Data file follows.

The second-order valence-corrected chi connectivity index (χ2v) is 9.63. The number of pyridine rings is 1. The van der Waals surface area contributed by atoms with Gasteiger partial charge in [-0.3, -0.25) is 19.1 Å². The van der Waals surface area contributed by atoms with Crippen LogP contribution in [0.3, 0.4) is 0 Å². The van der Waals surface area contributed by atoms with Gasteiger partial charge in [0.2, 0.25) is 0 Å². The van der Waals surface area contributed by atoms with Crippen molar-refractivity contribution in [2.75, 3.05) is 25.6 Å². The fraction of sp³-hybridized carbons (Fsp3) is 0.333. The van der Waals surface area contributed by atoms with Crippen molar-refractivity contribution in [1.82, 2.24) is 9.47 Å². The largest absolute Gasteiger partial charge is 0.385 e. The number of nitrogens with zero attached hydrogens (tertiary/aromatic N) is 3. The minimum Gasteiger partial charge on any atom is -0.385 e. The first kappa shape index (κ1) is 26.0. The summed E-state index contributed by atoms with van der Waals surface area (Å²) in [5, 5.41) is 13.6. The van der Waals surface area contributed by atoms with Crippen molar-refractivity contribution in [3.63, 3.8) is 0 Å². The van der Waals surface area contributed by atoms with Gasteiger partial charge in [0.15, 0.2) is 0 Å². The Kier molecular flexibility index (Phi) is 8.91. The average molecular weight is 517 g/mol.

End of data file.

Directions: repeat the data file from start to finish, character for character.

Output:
The second-order valence-corrected chi connectivity index (χ2v) is 9.63. The number of pyridine rings is 1. The van der Waals surface area contributed by atoms with Gasteiger partial charge in [-0.3, -0.25) is 19.1 Å². The van der Waals surface area contributed by atoms with Crippen LogP contribution in [0.3, 0.4) is 0 Å². The van der Waals surface area contributed by atoms with Gasteiger partial charge in [0.2, 0.25) is 0 Å². The van der Waals surface area contributed by atoms with Crippen molar-refractivity contribution in [2.75, 3.05) is 25.6 Å². The fraction of sp³-hybridized carbons (Fsp3) is 0.333. The van der Waals surface area contributed by atoms with Crippen molar-refractivity contribution in [1.82, 2.24) is 9.47 Å². The largest absolute Gasteiger partial charge is 0.385 e. The number of nitrogens with zero attached hydrogens (tertiary/aromatic N) is 3. The minimum Gasteiger partial charge on any atom is -0.385 e. The first kappa shape index (κ1) is 26.0. The summed E-state index contributed by atoms with van der Waals surface area (Å²) in [5, 5.41) is 13.6. The van der Waals surface area contributed by atoms with Crippen molar-refractivity contribution in [3.63, 3.8) is 0 Å². The van der Waals surface area contributed by atoms with Gasteiger partial charge in [0.15, 0.2) is 0 Å². The Kier molecular flexibility index (Phi) is 8.91. The average molecular weight is 517 g/mol.